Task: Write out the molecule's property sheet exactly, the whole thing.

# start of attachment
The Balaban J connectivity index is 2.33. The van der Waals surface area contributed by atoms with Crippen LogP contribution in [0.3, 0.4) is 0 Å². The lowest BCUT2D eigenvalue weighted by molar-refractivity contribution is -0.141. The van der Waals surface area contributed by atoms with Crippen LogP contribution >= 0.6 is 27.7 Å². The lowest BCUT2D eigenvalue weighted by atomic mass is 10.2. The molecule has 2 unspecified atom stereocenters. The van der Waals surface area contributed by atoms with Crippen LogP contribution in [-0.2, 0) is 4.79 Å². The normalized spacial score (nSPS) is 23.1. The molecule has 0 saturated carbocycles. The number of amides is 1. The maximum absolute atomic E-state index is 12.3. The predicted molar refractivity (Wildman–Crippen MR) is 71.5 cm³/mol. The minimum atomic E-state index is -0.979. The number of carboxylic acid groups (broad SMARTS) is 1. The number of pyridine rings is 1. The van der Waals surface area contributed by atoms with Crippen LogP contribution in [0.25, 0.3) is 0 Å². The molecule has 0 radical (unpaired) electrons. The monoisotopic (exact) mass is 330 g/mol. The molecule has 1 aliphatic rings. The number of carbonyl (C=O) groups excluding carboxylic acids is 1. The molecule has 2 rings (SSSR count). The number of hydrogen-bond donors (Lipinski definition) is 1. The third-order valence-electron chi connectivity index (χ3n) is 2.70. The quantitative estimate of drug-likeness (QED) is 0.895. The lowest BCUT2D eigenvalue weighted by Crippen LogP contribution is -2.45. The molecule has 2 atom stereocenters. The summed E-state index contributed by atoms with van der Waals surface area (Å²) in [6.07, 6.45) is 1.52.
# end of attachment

The Balaban J connectivity index is 2.33. The van der Waals surface area contributed by atoms with Crippen LogP contribution in [0.3, 0.4) is 0 Å². The lowest BCUT2D eigenvalue weighted by molar-refractivity contribution is -0.141. The van der Waals surface area contributed by atoms with Crippen LogP contribution >= 0.6 is 27.7 Å². The lowest BCUT2D eigenvalue weighted by atomic mass is 10.2. The molecule has 2 unspecified atom stereocenters. The van der Waals surface area contributed by atoms with Crippen LogP contribution in [-0.2, 0) is 4.79 Å². The normalized spacial score (nSPS) is 23.1. The molecule has 0 saturated carbocycles. The number of amides is 1. The maximum absolute atomic E-state index is 12.3. The predicted molar refractivity (Wildman–Crippen MR) is 71.5 cm³/mol. The minimum atomic E-state index is -0.979. The number of carboxylic acid groups (broad SMARTS) is 1. The number of pyridine rings is 1. The van der Waals surface area contributed by atoms with Crippen LogP contribution in [0.25, 0.3) is 0 Å². The molecule has 0 radical (unpaired) electrons. The monoisotopic (exact) mass is 330 g/mol. The molecule has 1 aliphatic rings. The number of carbonyl (C=O) groups excluding carboxylic acids is 1. The molecule has 2 rings (SSSR count). The number of hydrogen-bond donors (Lipinski definition) is 1. The third-order valence-electron chi connectivity index (χ3n) is 2.70. The quantitative estimate of drug-likeness (QED) is 0.895. The lowest BCUT2D eigenvalue weighted by Crippen LogP contribution is -2.45. The molecule has 2 atom stereocenters. The summed E-state index contributed by atoms with van der Waals surface area (Å²) in [6.07, 6.45) is 1.52.